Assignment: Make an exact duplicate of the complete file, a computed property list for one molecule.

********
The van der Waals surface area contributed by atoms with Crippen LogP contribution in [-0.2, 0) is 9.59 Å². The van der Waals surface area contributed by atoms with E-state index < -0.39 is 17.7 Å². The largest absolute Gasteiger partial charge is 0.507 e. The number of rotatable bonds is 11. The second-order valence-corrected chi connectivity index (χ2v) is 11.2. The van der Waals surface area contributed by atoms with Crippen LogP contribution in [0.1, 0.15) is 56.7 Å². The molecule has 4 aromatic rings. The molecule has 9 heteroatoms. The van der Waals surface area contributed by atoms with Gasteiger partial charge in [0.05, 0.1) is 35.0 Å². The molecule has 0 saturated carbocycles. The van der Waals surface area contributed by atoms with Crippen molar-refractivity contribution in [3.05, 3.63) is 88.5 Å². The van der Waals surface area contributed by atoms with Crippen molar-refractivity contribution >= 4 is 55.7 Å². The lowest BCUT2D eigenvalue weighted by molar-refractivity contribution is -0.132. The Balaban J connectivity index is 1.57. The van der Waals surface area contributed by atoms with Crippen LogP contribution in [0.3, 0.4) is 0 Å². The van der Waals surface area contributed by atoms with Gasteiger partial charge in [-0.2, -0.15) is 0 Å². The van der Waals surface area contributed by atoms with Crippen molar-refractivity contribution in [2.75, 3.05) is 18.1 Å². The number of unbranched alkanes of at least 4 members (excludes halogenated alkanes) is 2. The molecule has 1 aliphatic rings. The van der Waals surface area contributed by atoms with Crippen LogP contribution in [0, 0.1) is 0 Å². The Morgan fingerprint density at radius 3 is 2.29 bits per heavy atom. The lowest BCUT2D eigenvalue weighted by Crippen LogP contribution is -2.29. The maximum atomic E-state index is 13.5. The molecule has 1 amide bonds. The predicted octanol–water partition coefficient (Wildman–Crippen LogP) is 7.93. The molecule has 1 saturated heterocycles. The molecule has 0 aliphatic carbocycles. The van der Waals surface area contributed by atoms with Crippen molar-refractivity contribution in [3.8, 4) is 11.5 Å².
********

The van der Waals surface area contributed by atoms with Crippen LogP contribution in [-0.2, 0) is 9.59 Å². The van der Waals surface area contributed by atoms with E-state index < -0.39 is 17.7 Å². The largest absolute Gasteiger partial charge is 0.507 e. The number of rotatable bonds is 11. The second-order valence-corrected chi connectivity index (χ2v) is 11.2. The van der Waals surface area contributed by atoms with Crippen LogP contribution in [0.1, 0.15) is 56.7 Å². The molecule has 4 aromatic rings. The molecule has 9 heteroatoms. The van der Waals surface area contributed by atoms with Gasteiger partial charge in [0.05, 0.1) is 35.0 Å². The molecule has 0 saturated carbocycles. The van der Waals surface area contributed by atoms with Crippen molar-refractivity contribution in [3.05, 3.63) is 88.5 Å². The van der Waals surface area contributed by atoms with Crippen molar-refractivity contribution >= 4 is 55.7 Å². The lowest BCUT2D eigenvalue weighted by molar-refractivity contribution is -0.132. The Balaban J connectivity index is 1.57. The van der Waals surface area contributed by atoms with Crippen LogP contribution in [0.3, 0.4) is 0 Å². The van der Waals surface area contributed by atoms with Gasteiger partial charge in [-0.2, -0.15) is 0 Å². The van der Waals surface area contributed by atoms with Crippen molar-refractivity contribution in [2.75, 3.05) is 18.1 Å². The number of unbranched alkanes of at least 4 members (excludes halogenated alkanes) is 2. The molecule has 1 aliphatic rings. The van der Waals surface area contributed by atoms with Crippen LogP contribution in [0, 0.1) is 0 Å². The Morgan fingerprint density at radius 3 is 2.29 bits per heavy atom. The lowest BCUT2D eigenvalue weighted by Crippen LogP contribution is -2.29. The maximum atomic E-state index is 13.5. The molecule has 1 amide bonds. The predicted octanol–water partition coefficient (Wildman–Crippen LogP) is 7.93. The molecule has 1 saturated heterocycles. The molecule has 0 aliphatic carbocycles. The van der Waals surface area contributed by atoms with Crippen molar-refractivity contribution in [3.8, 4) is 11.5 Å².